Dusty Springfield was a big girl. On old '60s TV shows like
"Shindig" and "Hullabaloo," in her signature bleached-blond beehive hairdo and tough-chick black eyeliner, and with her strong, broad-shouldered frame, she looked nearly Amazonian next to those skinny little birds in their fringed go-go dresses. Her voice was big as well -- big and husky, simmering and frisky, sexually knowing and powerfully vulnerable. Like her idol, Aretha Franklin, Dusty looked like she had skipped right from self-assured tomboy to confident woman.
Dusty saw it another way, though. In an oft-quoted remark, made at the height of her fame, she said that underneath it all, she still felt like an
"awful, fat, ugly, middle-class kid." Two months ago, dying of cancer, she
reflected on her life in a British newspaper interview, recalling that she
had an epiphany at age 16: "Be miserable, or become someone else." So
Mary Catherine O'Brien bought a tube of black eyeliner, took the stage name Dusty Springfield and became one of the greatest female pop singers of her generation.
Dusty first began performing in a group called the Lanas, and then with her brothers as the Springfields. In 1963, at age 24, Dusty had her first solo hit, "I Only Want to Be With You"; her husky, shouted vocal seemed startlingly, thrillingly mature -- too mature for the record's tinny pop instrumentation. Dusty is often grouped with both the British Invasion and the girl group sound, but, really, she was in a category of her own. She was first and foremost a soul singer; she adored American R&B and is credited with popularizing the music in Great Britain. In 1968, she
recorded her masterpiece, "Dusty in Memphis," with Aretha Franklin's producer, Jerry Wexler, which yielded the hit "Son of a Preacher Man" and included other frankly sensual R&B ballads like "Breakfast in Bed" and "Just a Little Lovin'." Back home, they called her "the White Queen of Soul."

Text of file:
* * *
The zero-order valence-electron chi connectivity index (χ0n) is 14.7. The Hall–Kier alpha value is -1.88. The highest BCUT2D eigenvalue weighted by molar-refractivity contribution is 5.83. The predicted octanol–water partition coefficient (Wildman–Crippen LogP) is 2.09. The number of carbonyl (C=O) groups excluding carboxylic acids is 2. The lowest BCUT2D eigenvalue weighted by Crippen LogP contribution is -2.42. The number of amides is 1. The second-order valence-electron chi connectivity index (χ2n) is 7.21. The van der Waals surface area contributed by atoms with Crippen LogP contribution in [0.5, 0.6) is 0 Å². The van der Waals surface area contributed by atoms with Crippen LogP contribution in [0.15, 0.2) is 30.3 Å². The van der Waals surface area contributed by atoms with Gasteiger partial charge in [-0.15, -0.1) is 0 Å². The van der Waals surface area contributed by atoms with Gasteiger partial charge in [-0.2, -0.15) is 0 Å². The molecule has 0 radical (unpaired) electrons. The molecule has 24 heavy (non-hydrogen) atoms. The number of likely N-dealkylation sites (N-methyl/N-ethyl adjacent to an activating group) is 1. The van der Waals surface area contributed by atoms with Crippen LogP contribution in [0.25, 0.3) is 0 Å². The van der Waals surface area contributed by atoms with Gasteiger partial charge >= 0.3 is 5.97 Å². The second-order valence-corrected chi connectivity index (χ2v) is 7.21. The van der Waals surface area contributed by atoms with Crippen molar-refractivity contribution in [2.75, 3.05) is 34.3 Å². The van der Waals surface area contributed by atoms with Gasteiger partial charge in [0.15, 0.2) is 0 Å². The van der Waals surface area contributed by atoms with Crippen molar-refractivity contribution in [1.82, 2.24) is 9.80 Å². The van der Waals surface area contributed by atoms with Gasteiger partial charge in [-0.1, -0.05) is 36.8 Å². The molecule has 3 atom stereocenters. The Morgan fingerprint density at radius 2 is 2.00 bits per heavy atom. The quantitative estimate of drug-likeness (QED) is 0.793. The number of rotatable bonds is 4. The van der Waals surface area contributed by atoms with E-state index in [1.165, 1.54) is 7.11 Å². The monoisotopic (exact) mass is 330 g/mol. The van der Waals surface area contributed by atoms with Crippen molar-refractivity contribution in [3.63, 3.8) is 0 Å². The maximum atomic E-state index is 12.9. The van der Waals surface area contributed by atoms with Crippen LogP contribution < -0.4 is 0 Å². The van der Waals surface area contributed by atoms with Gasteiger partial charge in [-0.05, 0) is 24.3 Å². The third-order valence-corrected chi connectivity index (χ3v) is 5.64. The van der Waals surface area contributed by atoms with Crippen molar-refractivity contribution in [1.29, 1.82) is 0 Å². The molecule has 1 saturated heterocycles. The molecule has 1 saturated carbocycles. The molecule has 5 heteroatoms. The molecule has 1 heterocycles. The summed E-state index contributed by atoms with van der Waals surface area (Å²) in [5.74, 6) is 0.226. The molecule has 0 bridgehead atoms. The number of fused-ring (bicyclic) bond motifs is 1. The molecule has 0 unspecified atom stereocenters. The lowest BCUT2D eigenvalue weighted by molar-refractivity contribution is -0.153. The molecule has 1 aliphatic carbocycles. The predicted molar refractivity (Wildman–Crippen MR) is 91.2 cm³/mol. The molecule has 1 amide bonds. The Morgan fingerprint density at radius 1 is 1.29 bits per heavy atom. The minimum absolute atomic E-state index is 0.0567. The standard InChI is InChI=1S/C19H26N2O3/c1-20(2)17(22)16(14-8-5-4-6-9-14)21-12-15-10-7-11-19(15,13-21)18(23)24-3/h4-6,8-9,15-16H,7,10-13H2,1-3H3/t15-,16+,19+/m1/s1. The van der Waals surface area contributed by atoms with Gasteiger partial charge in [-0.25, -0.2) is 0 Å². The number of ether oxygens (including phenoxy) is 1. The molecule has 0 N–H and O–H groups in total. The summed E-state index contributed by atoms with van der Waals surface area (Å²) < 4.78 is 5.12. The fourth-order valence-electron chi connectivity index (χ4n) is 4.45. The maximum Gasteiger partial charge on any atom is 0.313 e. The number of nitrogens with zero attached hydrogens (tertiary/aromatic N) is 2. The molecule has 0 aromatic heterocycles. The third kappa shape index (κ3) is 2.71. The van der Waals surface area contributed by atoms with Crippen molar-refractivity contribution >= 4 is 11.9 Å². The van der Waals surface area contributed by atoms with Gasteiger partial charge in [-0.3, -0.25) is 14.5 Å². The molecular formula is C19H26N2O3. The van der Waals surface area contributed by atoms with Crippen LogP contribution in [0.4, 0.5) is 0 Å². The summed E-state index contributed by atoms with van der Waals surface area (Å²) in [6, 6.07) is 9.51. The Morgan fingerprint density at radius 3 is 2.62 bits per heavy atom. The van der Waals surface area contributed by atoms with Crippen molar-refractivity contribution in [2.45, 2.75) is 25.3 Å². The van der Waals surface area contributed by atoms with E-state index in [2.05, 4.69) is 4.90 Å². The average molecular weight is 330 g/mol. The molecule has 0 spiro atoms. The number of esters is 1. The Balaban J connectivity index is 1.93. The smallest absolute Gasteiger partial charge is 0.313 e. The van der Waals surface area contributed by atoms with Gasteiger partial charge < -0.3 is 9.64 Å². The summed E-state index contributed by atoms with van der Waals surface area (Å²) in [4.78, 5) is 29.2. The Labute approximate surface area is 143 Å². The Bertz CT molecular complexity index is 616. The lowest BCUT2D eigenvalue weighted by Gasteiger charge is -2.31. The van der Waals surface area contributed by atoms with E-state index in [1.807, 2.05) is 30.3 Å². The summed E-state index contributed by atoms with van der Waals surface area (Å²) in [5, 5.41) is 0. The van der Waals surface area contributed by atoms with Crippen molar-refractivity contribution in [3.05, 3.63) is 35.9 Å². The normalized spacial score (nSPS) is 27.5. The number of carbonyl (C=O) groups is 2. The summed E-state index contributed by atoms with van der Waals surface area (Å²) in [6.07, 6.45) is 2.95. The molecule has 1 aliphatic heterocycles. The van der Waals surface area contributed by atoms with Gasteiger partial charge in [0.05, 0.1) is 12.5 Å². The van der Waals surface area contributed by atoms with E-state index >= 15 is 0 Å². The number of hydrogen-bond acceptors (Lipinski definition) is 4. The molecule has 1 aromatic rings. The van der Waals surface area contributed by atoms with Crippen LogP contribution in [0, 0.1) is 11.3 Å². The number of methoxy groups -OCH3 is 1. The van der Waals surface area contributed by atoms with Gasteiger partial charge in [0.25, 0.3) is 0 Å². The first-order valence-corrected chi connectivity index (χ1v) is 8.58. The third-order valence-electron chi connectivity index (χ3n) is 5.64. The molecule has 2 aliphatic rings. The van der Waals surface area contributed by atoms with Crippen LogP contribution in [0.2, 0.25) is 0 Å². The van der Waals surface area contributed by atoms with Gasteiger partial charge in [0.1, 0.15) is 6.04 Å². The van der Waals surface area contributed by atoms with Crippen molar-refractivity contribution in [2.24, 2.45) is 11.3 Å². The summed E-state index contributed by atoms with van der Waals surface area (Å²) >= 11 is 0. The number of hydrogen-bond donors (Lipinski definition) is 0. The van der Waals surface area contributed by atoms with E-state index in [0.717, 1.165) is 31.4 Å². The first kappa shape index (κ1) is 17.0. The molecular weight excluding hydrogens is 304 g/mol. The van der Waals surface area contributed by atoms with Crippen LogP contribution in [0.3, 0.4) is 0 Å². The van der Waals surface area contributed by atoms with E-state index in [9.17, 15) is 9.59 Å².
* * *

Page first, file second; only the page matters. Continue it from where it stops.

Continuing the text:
But Dusty also had a bit of the chanteuse in her, which is apparent in
her torchy, languid performances of the Burt Bacharach-Hal David songs "I Just Don't Know What to Do With Myself," "In the Land of Make Believe" and "The Look of Love," all hit singles during the mid-'60s. And she was a diva too, as witnessed by her 1966 hit "You Don't Have to Say You Love Me," with its over-the-top, melodramatic Ivor Raymonde orchestration.
In 1987 gay British popsters Neil Tennant and Chris Lowe of the Pet Shop Boys rescued Dusty from a prolonged dry spell, marked by problems with drugs and booze and several failed comebacks, that had lasted for most of the '70s and '80s. Singing a duet with Tennant on the Pet Shop Boys' lovingly crafted dance hit "What Have I Done to Deserve This?" she cooed, smoldered, emoted. The joy in her voice was unmistakable.
After "What Have I Done to Deserve This?" Dusty never really dropped completely out of sight again. She was celebrated as an icon of the gay community as much for her music and self-made-swan persona as for her bisexuality, which she had first alluded to in a 1975 newspaper article.
"Son of a Preacher Man" enjoyed a revival when it was included in a pivotal scene of "Pulp Fiction." She recorded another album (her last), "A Very Fine Love," in 1995, and was elected to the Rock and Roll Hall of Fame in 1998. Last January, she received the Order of the British Empire from Queen Elizabeth. But her hard-won comeback was darkened by a 1994 diagnosis of breast cancer. She died from the disease at her home outside London Tuesday at the age of 59; she will be inducted posthumously into the Rock and Roll Hall of Fame in a ceremony in New York City on March 15.
In its obituary, the BBC News reported that Dusty's longtime friend Mike Gill has been working, with her approval, on a new four-CD box set of her work. In recent months, said Gill, Dusty began prodding him to speed it up. "Tell Mike to get things organized," Gill remembers her saying. "I want to go out with a bit of style."